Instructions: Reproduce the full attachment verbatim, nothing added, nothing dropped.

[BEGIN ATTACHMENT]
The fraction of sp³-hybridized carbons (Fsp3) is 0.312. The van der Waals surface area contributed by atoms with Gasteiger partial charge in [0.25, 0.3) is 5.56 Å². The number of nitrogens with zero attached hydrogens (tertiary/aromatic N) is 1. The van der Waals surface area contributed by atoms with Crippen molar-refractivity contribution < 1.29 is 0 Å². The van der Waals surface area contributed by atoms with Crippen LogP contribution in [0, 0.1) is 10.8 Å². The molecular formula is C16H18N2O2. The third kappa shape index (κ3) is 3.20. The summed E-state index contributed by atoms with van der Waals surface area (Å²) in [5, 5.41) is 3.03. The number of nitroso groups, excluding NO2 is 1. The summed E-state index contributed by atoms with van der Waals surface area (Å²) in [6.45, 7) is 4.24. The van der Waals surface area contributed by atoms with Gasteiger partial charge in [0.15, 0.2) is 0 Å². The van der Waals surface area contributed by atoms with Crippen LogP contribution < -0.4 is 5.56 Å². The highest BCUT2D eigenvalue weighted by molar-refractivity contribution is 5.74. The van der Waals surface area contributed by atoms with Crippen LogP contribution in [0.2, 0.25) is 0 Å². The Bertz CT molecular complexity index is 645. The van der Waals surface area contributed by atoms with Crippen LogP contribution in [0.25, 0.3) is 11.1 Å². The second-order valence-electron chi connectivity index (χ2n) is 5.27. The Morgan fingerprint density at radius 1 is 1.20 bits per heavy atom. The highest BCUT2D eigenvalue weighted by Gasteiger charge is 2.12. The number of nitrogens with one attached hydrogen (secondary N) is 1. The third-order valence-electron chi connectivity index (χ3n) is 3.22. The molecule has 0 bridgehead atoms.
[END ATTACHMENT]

The fraction of sp³-hybridized carbons (Fsp3) is 0.312. The van der Waals surface area contributed by atoms with Gasteiger partial charge in [0.25, 0.3) is 5.56 Å². The number of nitrogens with zero attached hydrogens (tertiary/aromatic N) is 1. The van der Waals surface area contributed by atoms with Crippen molar-refractivity contribution < 1.29 is 0 Å². The van der Waals surface area contributed by atoms with Crippen LogP contribution in [0, 0.1) is 10.8 Å². The molecular formula is C16H18N2O2. The third kappa shape index (κ3) is 3.20. The summed E-state index contributed by atoms with van der Waals surface area (Å²) in [5, 5.41) is 3.03. The number of nitroso groups, excluding NO2 is 1. The summed E-state index contributed by atoms with van der Waals surface area (Å²) in [6.45, 7) is 4.24. The van der Waals surface area contributed by atoms with Gasteiger partial charge in [0.15, 0.2) is 0 Å². The van der Waals surface area contributed by atoms with Crippen LogP contribution < -0.4 is 5.56 Å². The highest BCUT2D eigenvalue weighted by molar-refractivity contribution is 5.74. The van der Waals surface area contributed by atoms with Crippen LogP contribution in [0.2, 0.25) is 0 Å². The Bertz CT molecular complexity index is 645. The van der Waals surface area contributed by atoms with Crippen LogP contribution in [0.25, 0.3) is 11.1 Å². The second-order valence-electron chi connectivity index (χ2n) is 5.27. The Morgan fingerprint density at radius 1 is 1.20 bits per heavy atom. The highest BCUT2D eigenvalue weighted by Gasteiger charge is 2.12. The number of nitrogens with one attached hydrogen (secondary N) is 1. The third-order valence-electron chi connectivity index (χ3n) is 3.22. The molecule has 0 bridgehead atoms.